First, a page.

Quantcast

Dining With Devils | The Nation

  •  

Dining With Devils

  • Share
  • Decrease text size Increase text size

If "dining with the devil" posed one ethical dilemma for Soyinka, the question of armed struggle against Nigeria's dictatorship posed another. "I had wrestled intermittently with the problem of violence," he writes. "To be caught up in a violent situation, compelled to respond to it, presents no agonizing choice; to initiate one is another matter." He had been compelled to use violence--or at least the threat of it--during the electoral crisis in the western region, when he had held up the radio station in Ibadan. But Soyinka only seriously considered the option of armed struggle when confronted with Abacha's ruthless regime. From the beginning of Abacha's reign in 1993, it was clear to Soyinka that this was one dictator with whom cooperation or collaboration, even of the most superficial kind, was beyond the pale. Abacha was, he writes, "the most repellent of the species" of dictators that had ruled Nigeria, a monstrous "human aberration" who stopped at nothing to secure his grip on power and to silence his opponents. (Among his more notorious acts was the execution, in 1995, of the writer and Ogoni rights activist Ken Saro-wiwa, who challenged the government's cozy relationship with Shell Oil.) The enmity between Soyinka and Abacha quickly came to a head when Soyinka tried to organize a march in protest of the dictatorship, and in 1994 Soyinka was forced into exile, secretly crossing the border into Benin.

About the Author

Fatin Abbas
Fatin Abbas is a doctoral candidate in comparative literature at Harvard.

Also by the Author

Two new books by African writers share many flaws with their Western predecessors.

Child soldiering has become a defining feature of modern warfare. And the United States has been all too complicit in the trend.

Once in exile, Soyinka gathered together Nigerian students and workers and formed the National Liberation Council of Nigeria (NALICON), which lobbied the international community against Abacha, broadcast an opposition radio program into Nigeria and worked with other dissident groups to oppose the dictatorship. Despite the efforts of NALICON and other groups, however, Abacha continued to consolidate his hold on power, jailing and assassinating his opponents. As Soyinka writes, "A monster had reduced us, collectively, to a plantation of slaves, and the word 'liberation' could not be restricted to being a mere rhetorical device." As peaceful means of protest were exhausted, Soyinka decided that armed struggle was the only way that Abacha's regime could be effectively challenged. "To concede genuine revulsion at the phenomenon of violence," he writes, "does not, however, contradict an acceptance of its sometime necessity--and even justice." Yet Soyinka is quick to disavow the indiscriminate use of violence, especially at the cost of innocent lives. As it turned out, Soyinka and NALICON would not have to resort to arms; in 1998 news reached them of the sudden death of Abacha, who had suffered a heart attack in the arms of a prostitute.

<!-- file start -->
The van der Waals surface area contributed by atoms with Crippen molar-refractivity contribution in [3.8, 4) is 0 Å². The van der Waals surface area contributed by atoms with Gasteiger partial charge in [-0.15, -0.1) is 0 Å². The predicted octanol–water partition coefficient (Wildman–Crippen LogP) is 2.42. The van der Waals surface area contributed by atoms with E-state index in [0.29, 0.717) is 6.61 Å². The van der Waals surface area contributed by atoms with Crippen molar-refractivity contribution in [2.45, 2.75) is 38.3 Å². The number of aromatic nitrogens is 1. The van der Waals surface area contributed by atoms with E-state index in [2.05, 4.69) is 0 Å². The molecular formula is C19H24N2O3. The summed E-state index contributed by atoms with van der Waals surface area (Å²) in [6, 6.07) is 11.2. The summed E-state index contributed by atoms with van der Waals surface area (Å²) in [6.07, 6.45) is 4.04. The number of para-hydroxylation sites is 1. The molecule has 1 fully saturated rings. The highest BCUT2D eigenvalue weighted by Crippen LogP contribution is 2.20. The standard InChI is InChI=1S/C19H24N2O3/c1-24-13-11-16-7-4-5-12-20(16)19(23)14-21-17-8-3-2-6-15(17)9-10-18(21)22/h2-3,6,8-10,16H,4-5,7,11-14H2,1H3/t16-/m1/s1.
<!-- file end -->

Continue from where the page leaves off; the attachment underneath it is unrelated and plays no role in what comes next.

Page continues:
As You Must Set Forth at Dawn amply demonstrates, Soyinka has navigated the difficult quandaries attending political involvement in Africa with admirable courage, wisdom and integrity. What the heroic self-portrait of his memoir obscures, however, is that Soyinka's political stances are not always praiseworthy. For example, he lauds Rwanda's president Paul Kagame as "one of the continent's extremely rare breed of leaders." If anything, Kagame is all too typical of the continent's leaders. While he helped rid Rwanda of its genocidal Hutu government in 1994, he has subsequently amassed his share of human rights atrocities, both in his own country and in the neighboring Democratic Republic of Congo. Another example is Soyinka's often quite hostile attitude toward Islam and Arabs. Soyinka has frequently expressed the view that Islamic civilization was as devastating to Africa as Western colonization--a view that is questionable for many reasons, the most obvious being that the geographic reach of the Western powers in Africa was so much more extensive than the reach of Islamic civilization ever was. But Soyinka ventures into even murkier territory when he tries to define African identity on the basis of racial purity, as he did in the early 1990s during an acrimonious debate with Ali Mazrui, a Kenyan Swahili scholar of political science at the State University of New York at Binghamton.